I came across a wonderful post last week by Linda Hill and Kent Lineback on Harvard Business Review Blogs. If you’d like to read the original blog click here. The topic is not only of interest to many of us, but it also seemed to echo the NLP philosophy of being at cause. In other words taking the bull by the horns and control of your own life (a.k.a. who’s driving the bus?) or being at effect and blaming your lack of success on the world, your boss and, when convenient, the neighbours cat!
So what was the topic? Well it was all about your relationship with your boss. Are you looking for a better boss? Do you dream of a boss who’s a real ally and supporter of your work? One that stands up for you; that gives you, or helps you, obtain valuable information or resources; and that believes in your ongoing development. If your boss doesn’t fit that picture and isn’t Mr or Mrs Perfect do you just give up and say there’s nothing you can do? But think again — your relationship with your boss is much more within your own control, and in your own hands, than you think.
Linda and Kent lay out 8 questions to ask yourself, with a few thoughts from me – honest answers only please:
1. Do you assume that it’s your boss who sets the tone in your relationship? Really? Are you absolutely sure? Is there really nothing you can do? I’d be willing to bet you have much more influence than you think to shape your working relationship.
2. Are you meeting expectations? If you’re not performing, can you expect a great relationship? Are you making your boss or yourself look good? Plan and achieve your targets or re-negotiate them. Make sure you’re both on the same page in terms of expectations – it never hurts to check. And don’t forget expectations don’t just mean targets – share key information, include your boss in relevant key decisions, and give personal support and loyalty.
3. Do you see your boss as your coach or your judge? In fact, every boss is both, so don’t fall into the trap of thinking he’s only a judge. Reach out to him and avoid always being on your guard. Test him out in small, low-risk ways, to see when he plays the coach most and how much support he’ll provide.
4. Does your boss trust you? Do you inspire your boss to have confidence in you? Do you extend trust to him? Trust is the key foundation of every great relationship and of every great place to work. If you’re not sure how to build or inspire trust then read this earlier post Put Yourself Out There and Trust.
5. Do the two of you see the current situation in the same way?
Even if you don’t see it the exact same way, do you understand each others point of view? Do you agree about where you’re going and how to get there? Does your boss understand the challenges you face and do you understand the problems your boss faces? Communicate, communicate, communicate.
6. Are you able to see your boss as a person, not just an authority figure? You boss is not his or her title. Your boss is a person with his or her own dreams, frustrations and challenges. Can you imagine the world from his perspective? Could you use that to understand him better? Try Thinking Through Another Persons Eyes.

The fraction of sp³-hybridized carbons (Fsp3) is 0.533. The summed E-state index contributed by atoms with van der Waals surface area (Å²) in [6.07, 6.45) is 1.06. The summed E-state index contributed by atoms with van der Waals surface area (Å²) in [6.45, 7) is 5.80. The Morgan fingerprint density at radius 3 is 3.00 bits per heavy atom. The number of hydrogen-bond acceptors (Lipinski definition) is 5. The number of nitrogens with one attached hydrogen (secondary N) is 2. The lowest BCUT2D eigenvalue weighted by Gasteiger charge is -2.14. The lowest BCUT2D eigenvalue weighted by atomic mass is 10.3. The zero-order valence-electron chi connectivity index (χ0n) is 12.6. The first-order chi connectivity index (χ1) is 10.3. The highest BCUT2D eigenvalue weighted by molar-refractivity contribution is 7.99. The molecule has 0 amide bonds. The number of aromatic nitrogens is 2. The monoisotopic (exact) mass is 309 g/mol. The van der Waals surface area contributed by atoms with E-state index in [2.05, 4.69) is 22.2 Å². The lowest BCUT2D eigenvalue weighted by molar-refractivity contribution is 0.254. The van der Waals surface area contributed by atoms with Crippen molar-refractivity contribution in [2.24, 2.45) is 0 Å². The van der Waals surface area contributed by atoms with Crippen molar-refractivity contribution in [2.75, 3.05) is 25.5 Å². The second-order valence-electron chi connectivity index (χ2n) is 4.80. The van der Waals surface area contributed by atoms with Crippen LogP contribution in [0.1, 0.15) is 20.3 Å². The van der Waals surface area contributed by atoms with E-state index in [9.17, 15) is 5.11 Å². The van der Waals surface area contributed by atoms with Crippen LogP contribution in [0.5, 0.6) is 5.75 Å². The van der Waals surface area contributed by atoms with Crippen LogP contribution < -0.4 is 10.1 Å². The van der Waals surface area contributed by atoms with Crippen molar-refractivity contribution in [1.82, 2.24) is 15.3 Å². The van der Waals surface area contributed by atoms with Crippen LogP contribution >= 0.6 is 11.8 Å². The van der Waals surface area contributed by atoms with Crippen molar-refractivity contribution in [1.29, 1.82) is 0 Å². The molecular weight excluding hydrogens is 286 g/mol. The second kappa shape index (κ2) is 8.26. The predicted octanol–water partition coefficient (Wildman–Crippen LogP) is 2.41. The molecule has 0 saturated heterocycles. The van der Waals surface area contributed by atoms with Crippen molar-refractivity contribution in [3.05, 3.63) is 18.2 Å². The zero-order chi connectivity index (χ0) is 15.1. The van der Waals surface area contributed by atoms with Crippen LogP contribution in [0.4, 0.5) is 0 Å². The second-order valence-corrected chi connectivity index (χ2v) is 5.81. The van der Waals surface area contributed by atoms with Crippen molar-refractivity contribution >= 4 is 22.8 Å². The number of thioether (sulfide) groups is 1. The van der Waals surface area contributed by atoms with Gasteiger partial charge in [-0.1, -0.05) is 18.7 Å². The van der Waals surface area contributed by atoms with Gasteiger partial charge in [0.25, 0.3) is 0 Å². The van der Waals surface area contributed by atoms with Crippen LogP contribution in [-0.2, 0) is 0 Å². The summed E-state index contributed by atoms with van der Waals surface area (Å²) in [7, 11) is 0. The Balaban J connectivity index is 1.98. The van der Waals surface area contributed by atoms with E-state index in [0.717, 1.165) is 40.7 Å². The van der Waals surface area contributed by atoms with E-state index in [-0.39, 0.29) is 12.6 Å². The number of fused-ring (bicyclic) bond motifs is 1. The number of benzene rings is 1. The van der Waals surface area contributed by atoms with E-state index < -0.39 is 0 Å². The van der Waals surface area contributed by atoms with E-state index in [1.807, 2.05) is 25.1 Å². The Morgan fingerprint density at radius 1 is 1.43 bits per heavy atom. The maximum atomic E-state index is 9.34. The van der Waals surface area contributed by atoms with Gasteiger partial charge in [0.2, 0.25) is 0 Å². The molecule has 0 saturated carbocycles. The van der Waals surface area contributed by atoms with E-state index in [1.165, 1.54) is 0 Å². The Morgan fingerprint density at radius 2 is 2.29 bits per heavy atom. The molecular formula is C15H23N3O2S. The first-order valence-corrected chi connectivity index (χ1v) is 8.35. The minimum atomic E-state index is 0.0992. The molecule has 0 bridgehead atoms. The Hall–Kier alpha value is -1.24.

7. Can you identify your boss’s weaknesses AND strengths?
We’re so great at spotting weakness in others and harping on about them, but can you see your bossed strengths too? Have you thought about how to make the most of his strengths and work around his weaknesses? We’re all human after all. Does judging him give you a better chance of success? I think not.
8. Are you unknowingly bringing your own emotional baggage into this relationship? Are you painting your boss with the same brush as other managers from your past? Is that fair? Make sure your attitudes and beliefs about your boss are shaped by your own experience of him personally.
So let’s be blunt. There are some awful bosses with whom you will have more challenges when it comes to shaping the way you work together. However, most bosses are just people like you, with likes and dislikes, strengths and weaknesses. Taking equal responsibility for your relationship with your boss will give you a fighting chance of developing and maintaining a mutually supportive, and even mutually rewarding, successful relationship.
(Picture credit – the wonderful FreeFoto.com)
© Jacqui Gatehouse and NLP THIRTEEN, 2011. Unauthorized use and/or duplication of this material without express and written permission from this blog’s author and/or owner is strictly prohibited. Excerpts and links may be used, provided that full and clear credit is given to Jacqui Gatehouse and NLP THIRTEEN with appropriate and specific direction to the original content.
- Now Hiring: A Great Boss (lbev.wordpress.com)
- How To Deal With A Difficult Boss (presurfer.blogspot.com)
- Are you managing your manager? (thinkup.waldenu.edu)